0630 With my observer Mr. Bob from TX we launched out as boat #40 out of 52 into a cloudy morning with some occasional lightning out in the distance but the winds were calm for the present. A little while later we were 16 mile up the lake and idling up to an area just down stream from the hot spot I found. I worked the 50 yards leading up to the spot with the black Senko shaky head without a bite as I did the day before and then before I made my first cast into the hot spot I told Bob to have the net ready. He kind of looked at me like I was kidding but when my rod loaded up on the next cast he changed his mind quickly. First fish was about 2 lbs. A few cast later on the same spot another fish about the same size went in live well. I noticed that the current wasn’t even moving yet and told Bob things should pick up once it did. I was throwing the Senko right up against the cliff and shaking it as it slid down the wall hitting sides until it got down to a ledge in about 15’ that had big rocks and a few pieces of wood down on it. It was just a narrow vertical strike zone that I had to keep the bait in. Certain parts of the section were better than others but there was about 100 yards of it that held good fish all day for me until the weather got so bad. About an hour into the morning the dam started releasing water and the current picked up on the area. A couple of cast after it started I stuck a pig that probably went close to 5 lbs, then I lost one that might have been close to 3 lbs after a short line jump next to the boat. As I was rigging up to make another cast I heard a noise over my head and when I looked up there was about six small raccoons sitting on the side of the bluff over my head just watching me. They were just feet from my head and one even climbed out on a tree limb over my boat like he was going to jump for it. I about shit my pants.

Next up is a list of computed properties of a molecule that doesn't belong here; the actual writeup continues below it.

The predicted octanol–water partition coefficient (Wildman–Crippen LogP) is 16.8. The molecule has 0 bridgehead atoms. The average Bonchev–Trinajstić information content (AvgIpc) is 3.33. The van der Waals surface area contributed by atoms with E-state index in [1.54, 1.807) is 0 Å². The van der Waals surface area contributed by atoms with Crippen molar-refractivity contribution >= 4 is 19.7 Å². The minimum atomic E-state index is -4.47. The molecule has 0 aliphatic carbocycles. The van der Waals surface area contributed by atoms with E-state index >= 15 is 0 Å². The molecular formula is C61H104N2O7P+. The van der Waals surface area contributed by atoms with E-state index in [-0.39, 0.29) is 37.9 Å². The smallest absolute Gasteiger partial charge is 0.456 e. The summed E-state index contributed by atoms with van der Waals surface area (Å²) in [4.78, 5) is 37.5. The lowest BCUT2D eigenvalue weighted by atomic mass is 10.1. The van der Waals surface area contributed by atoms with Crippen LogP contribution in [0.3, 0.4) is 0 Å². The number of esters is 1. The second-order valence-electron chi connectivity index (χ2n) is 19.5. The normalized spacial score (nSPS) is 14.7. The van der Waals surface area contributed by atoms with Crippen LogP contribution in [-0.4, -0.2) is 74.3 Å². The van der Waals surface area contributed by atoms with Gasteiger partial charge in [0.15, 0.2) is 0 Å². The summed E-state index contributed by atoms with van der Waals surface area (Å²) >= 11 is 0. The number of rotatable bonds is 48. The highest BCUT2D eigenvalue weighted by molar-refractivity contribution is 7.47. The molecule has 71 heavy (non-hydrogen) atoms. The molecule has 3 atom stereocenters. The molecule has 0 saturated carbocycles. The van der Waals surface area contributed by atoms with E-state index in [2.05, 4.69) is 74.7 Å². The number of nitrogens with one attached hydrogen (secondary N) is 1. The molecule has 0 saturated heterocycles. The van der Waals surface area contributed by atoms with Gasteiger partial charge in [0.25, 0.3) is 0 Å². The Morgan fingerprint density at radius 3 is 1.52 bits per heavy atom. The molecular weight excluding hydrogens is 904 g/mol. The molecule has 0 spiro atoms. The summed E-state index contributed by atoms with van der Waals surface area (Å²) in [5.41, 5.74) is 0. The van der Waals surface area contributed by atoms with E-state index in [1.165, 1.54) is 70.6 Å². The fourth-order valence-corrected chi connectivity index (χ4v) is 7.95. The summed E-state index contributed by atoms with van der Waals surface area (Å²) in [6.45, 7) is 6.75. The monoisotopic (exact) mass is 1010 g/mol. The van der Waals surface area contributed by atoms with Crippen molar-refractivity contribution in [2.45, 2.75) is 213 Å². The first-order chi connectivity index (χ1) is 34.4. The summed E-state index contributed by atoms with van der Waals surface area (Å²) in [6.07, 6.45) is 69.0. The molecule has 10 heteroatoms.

Then Bob starts reach’n up like he’s going to pet it the thing. When I told him I wasn’t about to cut my day short to take him to a hospital for a rabies shot he reconsidered. As I moved the boat down the bank they followed us and climbed onto every tree that stuck out trying to get closer to the boat. They made it interesting every time I had to get a snag free trying to keep them away from the boat. After a half an hour went by they lost interest and went about their way. Funny as shit though. Short time later I worked up the bank into new water and wound up stick’n another pig. This bass was even bigger than my other good one by maybe even more than a pound. Had to go into reverse on my spinning reel to handle her and when I got it in the net I think my heart skipped a beat. This fish had to be around 6 lbs. For the next hour I was able to keep catching solid 2 to 3 lb bass and cull out a few of the smaller ones I had caught earlier but I had to deal with breaking off several fish that got caught up in the rocks. I tried going to a heavier line size but it changed the fall of the bait and it wasn’t getting bite. Then the storm front hit the area with pouring rain, lightning, and high winds. I had a bass that was about 3 lbs pick up the Senko and I didn’t feel it right away because my line had a big bow in it from the wind and I wound up hooking her too deep. That fish wound up dying in the well. After that I continued catching 2 lb large mouth and one keeper small mouth but they just wouldn’t add to my limit. The storm started taking its toll on the lake and the swells started to be a factor to the point where my observer falls out of my boat and into the water but missed the landing so I had to deduct points. After that incident I pulled him back in the boat and fired up the big motor to head for calmer waters but there was till no getting away from the lightning. Motored into a cove that had flooded grass near the main lake and I could see fish breaking on bait in it. Started throwing two different colors of weedless frogs through it with no luck. Then I picked up a willow leaf spinnerbait with the skirt removed and a soft jerkbait in its place. The second cast I had a small keeper and a few cast later a nice 3 to 4 lb bass nails it and half way to the boat it makes a run back into the grass and comes unbuttoned. Continued to work the area but couldn’t find any more good fish so when the winds calmed down I headed back to the bluff. The spot was still producing fish but nothing that would cull out any of my fish. So with and hour left in the day I went to see if I could find any better fish in the pad field I caught fish on the practice day but couldn’t find anything. So that was about it for the day on the water. The tournament was over at 2:30 and I got the boat back on the trailer we had to wait around the parking lot until the police were ready to escort us back to the ramp. While we were waiting I had a couple people ask to see my fish an when I looked in I started to realize that my limit had some weight to it but I figured if I could catch a limit like that the local guy’s would have some really serious weight. When I got back to the weigh in tent the guys taking care of all the live well tanks gave me my second hint that I might have been a contender. Then I started getting nervous. As I stood in line I could hear the weights of the other guys before me being called out. 14 lbs - 15 lbs- 16lbs—I didn’t think I could beat that with one of my fish being dead. Then the moment in the spot light comes and I’m called up on the stage. There was just one big see of faces looking up at me and I thought it would be a short visit. I was wrong. The bag goes on the scales and settles at 17.90 lbs. With the .25 dead fish deduction I’m left with 17.65 lbs and Mr Announcer guy letting the crowd know that there was now a new leader. My heart stopped beating I think. I’ll always remember that moment he had me hold up my two best fish up on that stage and the crowd went nuts. My roller coaster ride in the hot seat seamed like forever and even though I would have to turn it over with only five guys left, I will always remember that electric feeling of leading a big event.